His father was among hundreds of Sikhs butchered in Trilokpuri, the scene of some of the worst rioting that swept the country after Prime Minister Indira Gandhi's Sikh bodyguards assassinated her on Oct. 31, 1984. Mobs of Hindus went from house to house across northern India, pulling Sikhs from their homes, hacking many to death and burning others alive.

"They came with iron rods and knives and swords. They pulled him out of the house, cracked his skull and sliced open his stomach. Then they took kerosene from inside our house and poured it over him and set him on fire. My mother saw it all happen in front of her eyes," he says.

"The police stood and watched."

Largely-Hindu India's constitution promises equality and religious freedom to all its citizens, but politics and religion have a complex and troubled relationship in this diverse nation of 1.2 billion.

"Controlled violence creates an obliging polarized electorate," says Mukul Kesavan, a historian at the Jamia Millia Islamia university in New Delhi.

In elections about two months after the 1984 riots, Gandhi's Congress party won its largest victory ever. Victims identified Congress party members as leaders of many of the bloodthirsty mobs. News reports from that time said that the police did little or nothing to end the violence. Yet three decades later, only a few people have been prosecuted.

Rights groups say the seeds of India's religious riots were likely sown in the violence of 1984 and the lack of accountability and justice in their wake.

"The Indian government's failure to take even rudimentary steps to bring to justice the authors of the 1984 violence has perpetuated a climate of lawlessness," Meenakshi Ganguly, the South Asia director of New York-based Human Rights Watch, said in a recent statement.

"Thirty years since the horrific massacre," Ganguly said, "communal violence still breaks out in India, raising the same concerns about accountability."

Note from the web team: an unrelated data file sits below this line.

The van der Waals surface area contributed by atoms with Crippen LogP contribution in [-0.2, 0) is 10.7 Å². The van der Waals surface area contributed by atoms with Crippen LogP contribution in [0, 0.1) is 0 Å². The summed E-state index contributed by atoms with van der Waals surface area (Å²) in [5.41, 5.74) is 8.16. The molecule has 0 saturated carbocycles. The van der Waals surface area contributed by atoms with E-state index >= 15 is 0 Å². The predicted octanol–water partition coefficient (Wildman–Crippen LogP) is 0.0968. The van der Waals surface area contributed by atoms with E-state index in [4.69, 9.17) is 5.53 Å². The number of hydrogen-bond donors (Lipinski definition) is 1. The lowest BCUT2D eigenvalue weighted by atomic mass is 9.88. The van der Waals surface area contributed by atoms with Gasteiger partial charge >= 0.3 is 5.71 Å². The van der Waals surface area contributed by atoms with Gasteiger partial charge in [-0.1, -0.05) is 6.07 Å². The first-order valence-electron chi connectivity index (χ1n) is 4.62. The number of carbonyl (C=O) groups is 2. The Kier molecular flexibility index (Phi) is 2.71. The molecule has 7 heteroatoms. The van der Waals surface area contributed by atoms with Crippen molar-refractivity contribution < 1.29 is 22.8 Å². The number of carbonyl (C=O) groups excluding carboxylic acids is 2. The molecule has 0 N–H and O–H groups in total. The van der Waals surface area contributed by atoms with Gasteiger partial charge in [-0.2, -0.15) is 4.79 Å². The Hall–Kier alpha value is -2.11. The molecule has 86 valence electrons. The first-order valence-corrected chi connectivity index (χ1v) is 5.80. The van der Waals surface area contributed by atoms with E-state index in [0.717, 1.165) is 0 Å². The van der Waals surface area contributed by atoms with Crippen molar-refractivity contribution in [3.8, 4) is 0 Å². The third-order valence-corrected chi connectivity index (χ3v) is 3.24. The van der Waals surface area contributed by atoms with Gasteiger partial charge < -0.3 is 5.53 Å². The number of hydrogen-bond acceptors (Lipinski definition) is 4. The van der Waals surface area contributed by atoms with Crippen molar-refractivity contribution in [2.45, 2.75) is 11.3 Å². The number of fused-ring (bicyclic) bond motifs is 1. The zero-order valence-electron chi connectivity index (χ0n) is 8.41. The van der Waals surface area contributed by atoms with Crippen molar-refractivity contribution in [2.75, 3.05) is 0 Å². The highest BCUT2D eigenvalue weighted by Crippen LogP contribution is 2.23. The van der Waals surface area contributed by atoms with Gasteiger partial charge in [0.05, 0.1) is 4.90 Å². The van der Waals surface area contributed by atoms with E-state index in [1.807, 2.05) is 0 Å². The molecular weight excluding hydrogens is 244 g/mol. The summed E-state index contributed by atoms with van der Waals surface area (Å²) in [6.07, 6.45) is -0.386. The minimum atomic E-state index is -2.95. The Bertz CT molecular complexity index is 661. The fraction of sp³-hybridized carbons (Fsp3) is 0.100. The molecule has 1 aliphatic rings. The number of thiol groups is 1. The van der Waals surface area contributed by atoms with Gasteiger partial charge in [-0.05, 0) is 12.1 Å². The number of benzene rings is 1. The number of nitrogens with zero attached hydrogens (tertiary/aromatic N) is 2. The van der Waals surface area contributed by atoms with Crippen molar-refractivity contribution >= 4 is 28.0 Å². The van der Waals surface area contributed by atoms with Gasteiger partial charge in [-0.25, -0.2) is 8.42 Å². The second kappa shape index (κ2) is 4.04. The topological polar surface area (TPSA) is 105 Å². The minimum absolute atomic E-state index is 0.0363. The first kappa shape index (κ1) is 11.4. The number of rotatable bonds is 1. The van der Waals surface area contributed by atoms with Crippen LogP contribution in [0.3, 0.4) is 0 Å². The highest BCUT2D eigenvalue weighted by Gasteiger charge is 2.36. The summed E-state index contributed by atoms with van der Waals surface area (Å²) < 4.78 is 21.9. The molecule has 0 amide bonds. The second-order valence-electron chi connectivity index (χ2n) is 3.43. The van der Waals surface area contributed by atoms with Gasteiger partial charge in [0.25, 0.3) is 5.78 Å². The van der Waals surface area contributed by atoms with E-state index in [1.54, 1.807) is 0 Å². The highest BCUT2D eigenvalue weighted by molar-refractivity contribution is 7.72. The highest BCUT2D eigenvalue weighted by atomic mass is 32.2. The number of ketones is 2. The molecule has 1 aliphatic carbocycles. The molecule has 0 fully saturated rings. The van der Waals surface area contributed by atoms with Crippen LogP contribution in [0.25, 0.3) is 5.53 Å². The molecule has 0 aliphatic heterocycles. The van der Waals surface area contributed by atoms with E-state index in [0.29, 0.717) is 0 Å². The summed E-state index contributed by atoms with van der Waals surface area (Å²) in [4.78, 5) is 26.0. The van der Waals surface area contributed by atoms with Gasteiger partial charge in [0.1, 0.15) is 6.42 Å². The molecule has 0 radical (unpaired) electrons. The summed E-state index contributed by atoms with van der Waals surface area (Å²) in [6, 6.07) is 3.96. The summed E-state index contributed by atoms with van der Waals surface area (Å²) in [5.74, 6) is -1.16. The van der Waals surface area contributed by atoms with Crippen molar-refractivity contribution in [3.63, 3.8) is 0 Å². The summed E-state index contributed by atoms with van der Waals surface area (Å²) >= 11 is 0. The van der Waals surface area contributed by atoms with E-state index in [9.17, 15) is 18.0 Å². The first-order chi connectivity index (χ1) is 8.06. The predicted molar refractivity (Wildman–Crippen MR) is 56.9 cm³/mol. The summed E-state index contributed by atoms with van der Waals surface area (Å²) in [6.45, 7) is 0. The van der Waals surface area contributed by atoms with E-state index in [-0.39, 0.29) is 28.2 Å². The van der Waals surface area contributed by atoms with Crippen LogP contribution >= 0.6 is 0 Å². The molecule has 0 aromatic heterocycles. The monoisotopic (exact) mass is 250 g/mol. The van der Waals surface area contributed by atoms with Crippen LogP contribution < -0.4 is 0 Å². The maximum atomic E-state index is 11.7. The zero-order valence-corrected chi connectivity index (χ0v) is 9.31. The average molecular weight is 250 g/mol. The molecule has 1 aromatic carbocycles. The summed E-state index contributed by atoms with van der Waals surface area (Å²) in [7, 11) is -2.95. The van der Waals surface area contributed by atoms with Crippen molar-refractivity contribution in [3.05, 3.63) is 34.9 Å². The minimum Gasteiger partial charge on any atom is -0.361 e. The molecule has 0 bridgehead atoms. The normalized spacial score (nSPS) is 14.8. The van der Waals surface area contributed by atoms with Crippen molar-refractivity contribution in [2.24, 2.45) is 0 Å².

Politics have cast a shadow over many of the large-scale riots in the ensuing years.

In 1992, tens of thousands of Hindu extremists razed a 16th-century mosque in northern India, claiming that it stood on the birthplace of the Hindu god Rama. Nearly 2,000 people were killed across the country in the riots that followed.

The religious polarization that followed saw the right-wing Hindu Bharatiya Janata Party emerge as the single largest party in India's Parliament. The Congress and other regional parties courted Muslim votes by painting themselves as defenders of minority rights.

In 2002, the western Indian state of Gujarat erupted in violence when a train filled with Hindu pilgrims was attacked by a Muslim mob in a small town. A fire erupted — it remains unclear whether it was arson — and 60 Hindus burned to death. In retaliation, more than 1,000 people, mostly Muslims, were killed in the state.

Narendra Modi, now India's prime minister, was Gujarat's chief minister at the time. In elections that followed the riots, he played up his image as a defender of the state's Hindus and won a resounding victory.

In each case, victims accused the government and police of doing little to stem the violence.

"India may be a secular nation but the instruments of the Indian state are fairly majoritarian," Kesavan said.

The aggressiveness of mob behavior is "always based upon how much patronage the state will give you," he said. "There is a very clear signal from the state."